Efforts to Boost South Sudan Agriculture Found Lagging

While people in South Sudan have enjoyed independence for the past 10 years, one longstanding problem – food insecurity – still hangs over the world’s newest nation despite vast areas of arable land.

A World Food Program report published in June said 60% of South Sudan’s population – 7.2 million people – faced food insecurity in the second quarter of 2021. And the nation remains dependent on other countries for 80% of its food supply, according to South Sudan Chamber of Commerce Chairperson Laku Lukang.

“Most of the food items such as tomatoes and cabbage come from Uganda. Since independence we don’t have factories and industries for producing cooking oil, sugar,” Lukang told VOA’s South Sudan in Focus. He added, Many people think oil is the only source of money but instead we need to use the oil money to buy tractors and produce enough food and also export (farm products).

Diverting oil profits to support agriculture is also a priority of James Boboya, a policy analyst with the Juba-based Institute for Policy and Research.

“The way to go,” he said, “is for the government of South Sudan to tarmac the road to agriculture producing areas such as Yei, Yambio, and Eastern Equatoria so that farmers can bring produce to market.”

However, inter-communal clashes, competition among different groups over farmland and water, and floods make it difficult for South Sudan to produce enough food to meet its needs.

That point is underscored by 43-year-old subsistence farmer and widow Rose Nyoka. “When we go to the bush to farm, we are arrested and chased out,” she told South Sudan in Focus. “What we want is let the government open its eyes on us, the farmers, because we are depending on our farming for our livelihoods and now if we don’t cultivate, we are forced to buy food items from outside the country.”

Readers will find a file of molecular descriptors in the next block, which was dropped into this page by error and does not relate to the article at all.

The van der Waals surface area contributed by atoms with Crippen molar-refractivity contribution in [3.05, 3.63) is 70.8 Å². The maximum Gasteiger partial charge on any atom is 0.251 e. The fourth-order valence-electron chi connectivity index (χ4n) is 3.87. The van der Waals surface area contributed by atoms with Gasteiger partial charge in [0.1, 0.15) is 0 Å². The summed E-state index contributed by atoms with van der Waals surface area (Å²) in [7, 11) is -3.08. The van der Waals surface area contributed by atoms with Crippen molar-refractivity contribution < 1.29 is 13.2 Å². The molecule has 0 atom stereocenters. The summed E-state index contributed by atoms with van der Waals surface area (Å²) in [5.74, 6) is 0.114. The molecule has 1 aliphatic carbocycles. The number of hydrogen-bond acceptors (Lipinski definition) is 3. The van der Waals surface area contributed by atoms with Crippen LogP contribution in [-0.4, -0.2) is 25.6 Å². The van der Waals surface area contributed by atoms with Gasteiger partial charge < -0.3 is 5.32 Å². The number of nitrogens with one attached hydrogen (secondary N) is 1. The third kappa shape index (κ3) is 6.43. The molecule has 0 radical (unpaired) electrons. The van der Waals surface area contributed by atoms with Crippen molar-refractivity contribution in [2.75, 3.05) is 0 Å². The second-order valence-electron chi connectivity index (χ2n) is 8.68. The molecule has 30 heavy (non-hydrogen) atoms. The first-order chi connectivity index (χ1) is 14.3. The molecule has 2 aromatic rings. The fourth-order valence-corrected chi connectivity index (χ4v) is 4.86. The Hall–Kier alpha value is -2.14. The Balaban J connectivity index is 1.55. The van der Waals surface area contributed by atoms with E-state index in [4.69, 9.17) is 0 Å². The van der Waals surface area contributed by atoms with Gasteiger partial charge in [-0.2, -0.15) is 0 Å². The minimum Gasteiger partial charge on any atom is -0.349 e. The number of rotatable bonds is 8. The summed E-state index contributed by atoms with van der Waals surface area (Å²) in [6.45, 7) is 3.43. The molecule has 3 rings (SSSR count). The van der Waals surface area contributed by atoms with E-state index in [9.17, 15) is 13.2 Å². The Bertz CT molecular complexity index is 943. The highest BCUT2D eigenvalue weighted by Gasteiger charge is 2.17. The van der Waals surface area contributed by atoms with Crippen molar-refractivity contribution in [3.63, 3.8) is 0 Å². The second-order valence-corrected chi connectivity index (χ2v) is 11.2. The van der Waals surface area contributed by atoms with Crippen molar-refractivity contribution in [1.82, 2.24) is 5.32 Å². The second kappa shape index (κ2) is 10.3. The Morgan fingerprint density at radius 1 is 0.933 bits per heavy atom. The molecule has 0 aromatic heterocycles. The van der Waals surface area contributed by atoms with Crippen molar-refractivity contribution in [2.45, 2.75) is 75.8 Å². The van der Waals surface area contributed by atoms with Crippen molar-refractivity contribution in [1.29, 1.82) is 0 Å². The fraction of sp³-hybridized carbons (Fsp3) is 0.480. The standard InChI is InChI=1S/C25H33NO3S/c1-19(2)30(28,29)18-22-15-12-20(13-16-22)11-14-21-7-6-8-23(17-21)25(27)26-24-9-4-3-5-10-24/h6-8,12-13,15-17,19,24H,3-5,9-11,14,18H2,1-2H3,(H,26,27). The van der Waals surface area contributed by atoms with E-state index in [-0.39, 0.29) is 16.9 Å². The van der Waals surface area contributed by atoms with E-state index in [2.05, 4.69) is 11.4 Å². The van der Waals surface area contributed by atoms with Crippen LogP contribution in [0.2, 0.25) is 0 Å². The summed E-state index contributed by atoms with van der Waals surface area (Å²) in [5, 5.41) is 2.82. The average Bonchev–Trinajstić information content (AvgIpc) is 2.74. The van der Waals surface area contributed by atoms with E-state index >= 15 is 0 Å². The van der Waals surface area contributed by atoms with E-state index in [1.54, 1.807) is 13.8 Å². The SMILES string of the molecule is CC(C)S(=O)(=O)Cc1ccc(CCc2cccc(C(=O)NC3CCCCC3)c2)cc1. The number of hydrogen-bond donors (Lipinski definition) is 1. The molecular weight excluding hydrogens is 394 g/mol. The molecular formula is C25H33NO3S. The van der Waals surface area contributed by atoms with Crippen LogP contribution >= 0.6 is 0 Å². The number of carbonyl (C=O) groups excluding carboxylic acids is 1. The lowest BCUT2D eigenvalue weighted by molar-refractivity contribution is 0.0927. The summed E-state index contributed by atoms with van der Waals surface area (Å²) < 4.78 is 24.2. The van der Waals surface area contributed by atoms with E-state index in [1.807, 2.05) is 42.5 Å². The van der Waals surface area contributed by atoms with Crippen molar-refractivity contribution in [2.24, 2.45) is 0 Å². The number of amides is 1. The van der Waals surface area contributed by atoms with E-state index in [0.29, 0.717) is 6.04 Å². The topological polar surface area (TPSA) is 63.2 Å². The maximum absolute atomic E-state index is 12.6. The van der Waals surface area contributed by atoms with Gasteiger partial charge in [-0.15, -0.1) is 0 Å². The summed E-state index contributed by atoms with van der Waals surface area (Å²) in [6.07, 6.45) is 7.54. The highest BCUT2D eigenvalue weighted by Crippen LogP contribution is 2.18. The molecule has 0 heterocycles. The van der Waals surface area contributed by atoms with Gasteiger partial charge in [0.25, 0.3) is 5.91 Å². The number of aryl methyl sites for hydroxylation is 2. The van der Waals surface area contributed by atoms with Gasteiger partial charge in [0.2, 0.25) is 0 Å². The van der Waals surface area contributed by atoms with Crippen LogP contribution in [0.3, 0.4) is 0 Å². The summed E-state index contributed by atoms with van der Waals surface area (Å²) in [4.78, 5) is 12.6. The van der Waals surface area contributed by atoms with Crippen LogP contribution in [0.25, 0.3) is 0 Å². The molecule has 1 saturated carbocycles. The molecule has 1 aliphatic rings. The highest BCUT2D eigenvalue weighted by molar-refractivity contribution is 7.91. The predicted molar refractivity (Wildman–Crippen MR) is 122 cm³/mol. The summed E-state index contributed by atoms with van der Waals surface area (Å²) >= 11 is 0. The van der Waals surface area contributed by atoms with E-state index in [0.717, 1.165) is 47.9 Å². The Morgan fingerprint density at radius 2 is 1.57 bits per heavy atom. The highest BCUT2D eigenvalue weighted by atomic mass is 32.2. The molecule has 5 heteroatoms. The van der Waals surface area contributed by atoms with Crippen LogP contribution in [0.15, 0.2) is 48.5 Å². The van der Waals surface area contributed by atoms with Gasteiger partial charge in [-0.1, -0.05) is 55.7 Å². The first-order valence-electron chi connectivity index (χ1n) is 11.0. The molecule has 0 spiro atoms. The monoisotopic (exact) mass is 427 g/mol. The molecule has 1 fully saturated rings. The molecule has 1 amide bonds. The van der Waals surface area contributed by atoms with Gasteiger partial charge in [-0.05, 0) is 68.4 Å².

Another significant factor in South Sudan’s food insecurity is the 2013 to 2018 conflict between South Sudanese political forces and its continued fallout.

“We have virgin land with productive soil and the products brought from Uganda can be produced here at a cheaper cost but the war stopped this,” said Faustine Amba, Yei-based NGO Mugwo Development Organization program manager.

Amba said the lack of agricultural production denies the government much-needed internal tax revenue. “The government needs money through taxes from the people but if the common men are poor and hungry, the government can also be poor and hungry in terms of resources,” he said.

A farmer in South Sudan’s Yei River County, Felix Dara, said the food insecurity problem and the agricultural sector are not getting enough attention and help from the government.

He said officials need to prioritize the building of roads and storage facilities, and also help farmers obtain modern equipment and machinery.

“Our farmers are not supported and that is a reality,” he said. “We cannot talk about food security when we are using ordinary hoes. How can we do massive production when the government has not set funds to stimulate food production?”

A local NGO, the Mission to Alleviate Suffering in South Sudan, said it distributed tools and seeds to more than 100,000 small farmers in the nation’s Central Equatoria and Northern Bahr el Ghazal states.

But, the NGO’s executive director, Dara Elisa, said despite those efforts, food insecurity still looms over many in the nation.

South Sudan’s minister of agriculture and food security, Josephine Lagu, said the key to improving food security is the full implementation of South Sudan’s revitalized peace agreement. Easing conflict, she says, will enable more money to be diverted from security to agriculture.

She said more funding is needed to spur production in areas such as Aweil of Northern Bah eel Ghazal state, Nzara of Western Equatoria state, and Terekeka of Central Equatoria state – areas which traditionally supplied rice, maize, and sugarcane.

Lagu notes that the government in Juba is working with the World Bank and other international financial institutions to expand the nation’s agricultural production, which she says should be a focus of a wide range of society.

“It’s indeed important as a country,” she said, “to invest in agriculture – we want farmers, families, organized forces, and churches to get involved in food production so we can stop importing food.”

Ten years into independence, South Sudan remains hungry. Now, many observers say, the nation must focus on agricultural development so its people can build other sectors of its economy. But first comes food, and for now, that’s not always certain.

Source: Voice of America